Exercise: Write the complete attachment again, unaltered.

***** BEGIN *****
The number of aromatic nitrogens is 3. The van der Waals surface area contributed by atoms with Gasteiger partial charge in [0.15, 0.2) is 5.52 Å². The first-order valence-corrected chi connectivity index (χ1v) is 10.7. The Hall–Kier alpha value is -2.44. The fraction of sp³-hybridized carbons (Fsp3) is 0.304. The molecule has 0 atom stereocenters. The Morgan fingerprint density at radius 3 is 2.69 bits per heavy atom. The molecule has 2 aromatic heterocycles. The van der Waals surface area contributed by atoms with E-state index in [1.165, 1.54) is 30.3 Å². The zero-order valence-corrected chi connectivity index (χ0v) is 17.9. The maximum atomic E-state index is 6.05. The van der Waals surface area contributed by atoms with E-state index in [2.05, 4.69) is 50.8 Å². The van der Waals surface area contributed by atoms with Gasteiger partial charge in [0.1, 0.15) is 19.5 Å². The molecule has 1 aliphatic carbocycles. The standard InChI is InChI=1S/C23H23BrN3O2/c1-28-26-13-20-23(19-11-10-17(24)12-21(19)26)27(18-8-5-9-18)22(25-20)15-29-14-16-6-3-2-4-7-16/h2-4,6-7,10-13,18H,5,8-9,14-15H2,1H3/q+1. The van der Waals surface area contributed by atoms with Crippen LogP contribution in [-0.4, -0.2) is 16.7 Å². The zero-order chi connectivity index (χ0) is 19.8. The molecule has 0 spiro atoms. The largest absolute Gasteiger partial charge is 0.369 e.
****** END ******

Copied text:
The number of aromatic nitrogens is 3. The van der Waals surface area contributed by atoms with Gasteiger partial charge in [0.15, 0.2) is 5.52 Å². The first-order valence-corrected chi connectivity index (χ1v) is 10.7. The Hall–Kier alpha value is -2.44. The fraction of sp³-hybridized carbons (Fsp3) is 0.304. The molecule has 0 atom stereocenters. The Morgan fingerprint density at radius 3 is 2.69 bits per heavy atom. The molecule has 2 aromatic heterocycles. The van der Waals surface area contributed by atoms with E-state index in [1.165, 1.54) is 30.3 Å². The zero-order valence-corrected chi connectivity index (χ0v) is 17.9. The maximum atomic E-state index is 6.05. The van der Waals surface area contributed by atoms with E-state index in [2.05, 4.69) is 50.8 Å². The van der Waals surface area contributed by atoms with Gasteiger partial charge in [0.1, 0.15) is 19.5 Å². The molecule has 1 aliphatic carbocycles. The standard InChI is InChI=1S/C23H23BrN3O2/c1-28-26-13-20-23(19-11-10-17(24)12-21(19)26)27(18-8-5-9-18)22(25-20)15-29-14-16-6-3-2-4-7-16/h2-4,6-7,10-13,18H,5,8-9,14-15H2,1H3/q+1. The van der Waals surface area contributed by atoms with Crippen LogP contribution in [-0.4, -0.2) is 16.7 Å². The zero-order chi connectivity index (χ0) is 19.8. The molecule has 0 spiro atoms. The largest absolute Gasteiger partial charge is 0.369 e.